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No Cotton Bowl on iTunes - Disappointing

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A few days ago I noticed on Fanblogs a posting about the fact that several bowl games would be made available on iTunes after the games were played, and that one of those games would be the Cotton Bowl. Sure enough, currently available on iTunes are the BCS Bowls (after they've been played, of course).

For the reasonable price of $19.99, you get the full-length version of all of the BCS Bowls and Championship Game, plus preview coverage, and (after the bowls) a 'Best of the Bowls' highlight package. If you don't want all the games, you can buy your favorite bowl game. The Rose Bowl Season Pass includes the 2007 Rose Bowl game, plus full length Rose Bowls from 2004 and 1989 for a very reasonable price of $4.99, or you can buy the older games for $1.99 apiece. How cool is that?

Unfortunately, there's no 2007 Cotton Bowl on iTunes. Oh, you can buy a DVD of the game for $28.95 from Huskerpedia, but do you really want to? $28.95? How many of those are they going to sell? For $1.99 from iTunes,  I can buy it, watch the game again later and then throw it away without losing a whole lot. There are several other full length football games on iTunes. Michigan and Ohio State fans can pick up their rivalry games from 1973, 1997, 2002, and 2006 for $1.99 apiece.

Perhaps it's only a matter of time until we see old Nebraska games showing up on iTunes for $1.99. Get the 1997 Nebraska Missouri game out there - the off-season is coming, and my video tape of the game is pretty worn out from watching it every mid-July, and during rainy days and Mondays. How many could they sell? Certainly more than they're selling on DVD for close to $30 per game, and their costs are close to nothing after they deliver the content.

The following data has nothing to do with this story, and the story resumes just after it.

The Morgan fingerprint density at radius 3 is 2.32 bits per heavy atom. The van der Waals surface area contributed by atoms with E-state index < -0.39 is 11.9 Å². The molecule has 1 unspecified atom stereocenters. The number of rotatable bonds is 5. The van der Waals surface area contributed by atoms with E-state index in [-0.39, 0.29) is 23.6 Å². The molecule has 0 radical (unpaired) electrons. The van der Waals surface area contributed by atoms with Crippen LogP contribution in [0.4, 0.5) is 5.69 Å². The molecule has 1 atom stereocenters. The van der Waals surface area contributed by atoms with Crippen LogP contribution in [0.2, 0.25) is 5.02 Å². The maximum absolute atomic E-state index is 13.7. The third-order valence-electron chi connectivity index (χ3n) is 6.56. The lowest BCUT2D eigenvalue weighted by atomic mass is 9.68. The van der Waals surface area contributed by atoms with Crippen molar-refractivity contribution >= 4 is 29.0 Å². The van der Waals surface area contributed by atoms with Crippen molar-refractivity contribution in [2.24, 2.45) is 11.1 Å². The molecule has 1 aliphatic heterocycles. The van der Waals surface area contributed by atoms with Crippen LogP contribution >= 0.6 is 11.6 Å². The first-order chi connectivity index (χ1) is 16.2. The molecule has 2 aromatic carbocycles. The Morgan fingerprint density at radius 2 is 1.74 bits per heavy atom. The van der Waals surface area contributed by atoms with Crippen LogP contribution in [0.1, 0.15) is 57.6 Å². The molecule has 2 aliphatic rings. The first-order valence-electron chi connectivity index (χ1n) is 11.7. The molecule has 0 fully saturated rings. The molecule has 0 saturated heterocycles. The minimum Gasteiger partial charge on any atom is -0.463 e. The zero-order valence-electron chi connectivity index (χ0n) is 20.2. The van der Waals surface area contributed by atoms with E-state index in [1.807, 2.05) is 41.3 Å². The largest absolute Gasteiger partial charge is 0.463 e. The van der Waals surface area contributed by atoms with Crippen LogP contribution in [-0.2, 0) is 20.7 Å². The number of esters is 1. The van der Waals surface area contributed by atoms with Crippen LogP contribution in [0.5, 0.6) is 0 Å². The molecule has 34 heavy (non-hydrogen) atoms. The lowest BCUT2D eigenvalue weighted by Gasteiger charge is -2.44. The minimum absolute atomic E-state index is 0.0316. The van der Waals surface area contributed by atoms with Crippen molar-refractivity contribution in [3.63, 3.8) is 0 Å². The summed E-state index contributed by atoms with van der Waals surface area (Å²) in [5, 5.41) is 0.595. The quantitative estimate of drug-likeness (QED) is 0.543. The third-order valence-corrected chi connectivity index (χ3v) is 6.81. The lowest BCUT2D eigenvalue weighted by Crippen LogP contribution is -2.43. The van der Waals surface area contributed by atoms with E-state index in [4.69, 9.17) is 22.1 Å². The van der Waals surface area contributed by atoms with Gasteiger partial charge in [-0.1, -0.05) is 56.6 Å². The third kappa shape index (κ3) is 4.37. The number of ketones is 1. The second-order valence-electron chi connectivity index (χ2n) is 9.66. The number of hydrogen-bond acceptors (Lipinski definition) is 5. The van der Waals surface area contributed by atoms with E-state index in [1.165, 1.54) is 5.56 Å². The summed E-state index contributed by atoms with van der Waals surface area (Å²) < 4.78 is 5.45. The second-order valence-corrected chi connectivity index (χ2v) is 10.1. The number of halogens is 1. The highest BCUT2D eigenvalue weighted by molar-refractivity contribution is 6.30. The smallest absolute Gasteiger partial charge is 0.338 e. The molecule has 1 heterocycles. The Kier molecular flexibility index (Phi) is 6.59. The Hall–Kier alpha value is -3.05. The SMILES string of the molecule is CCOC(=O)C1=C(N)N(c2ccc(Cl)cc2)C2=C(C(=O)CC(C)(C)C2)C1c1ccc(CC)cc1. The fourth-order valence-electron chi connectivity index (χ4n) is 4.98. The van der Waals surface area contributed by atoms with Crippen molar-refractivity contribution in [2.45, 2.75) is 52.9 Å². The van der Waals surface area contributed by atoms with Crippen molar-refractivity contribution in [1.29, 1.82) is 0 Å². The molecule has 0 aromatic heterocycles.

Critics would state that the video is not the same quality as a DVD, and they're probably right, but who the hell cares? It'll be $1.99. I can watch it on my computer - although probably not during a flight since that'd result in my arrest - and if I get bored, delete the darned thing, and buy it again next year for $1.99. I can do that 14 times before I get to the price of a DVD. I'm not paying $29.00 for a DVD for Husker games and if I was so inclined, I'd be more apt to split the cost with someone else, rip the DVD and copy it between us.

This is the direction things are going. Universities are constantly trying to find ways to increase their income, well, here's your chance, Steve Pederson. The sky is the limit. We have a massive library available which is mostly sitting around gathering dust. Include the other sports besides football. Why not make the 2006 National Title volleyball games and seminfinal available on iTunes? Nebraska's athletic department is trying to figure out how to make the volleyball games more available since they sell out constantly and they don't want to move the team to Devaney.

The issue has had to come up at Nebraska's athletic department already. They're smart people that run the athletic department, smarter than most in the nation. No doubt the issue isn't that it's a great idea, it's an issue of control. A DVD isn't that simple to copy. Make something electronically available, and the worry is that it'll end up all over the place without you getting paid. Funny that around Christmas, iTunes was so heavily used that the store temporarily went down due to an overload - all those people buying content.

As a recent example of someone  else who jumped into the downloadable content market - "This American Life" is an excellent radio show, probably one of the best (non-sports) around. It's only recently become available on iTunes - previously the only way you could legally obtain the old shows was by purchasing a subscription to Audible.com. The guys who own the rights to "This American Life" had to come to the conclusion that if they didn't get it out on iTunes, they'd be left behind in an emerging market and could make more money selling archives of the show at $.95 apiece.

It's only a matter of time. Nebraska prides itself as having the best facilities, best coaching, best academics. Why not lead in this area - get out there before someone like Texas does.  Please hurry, though, I don't think my 1997 Nebraska - Missouri video tape will last another summer.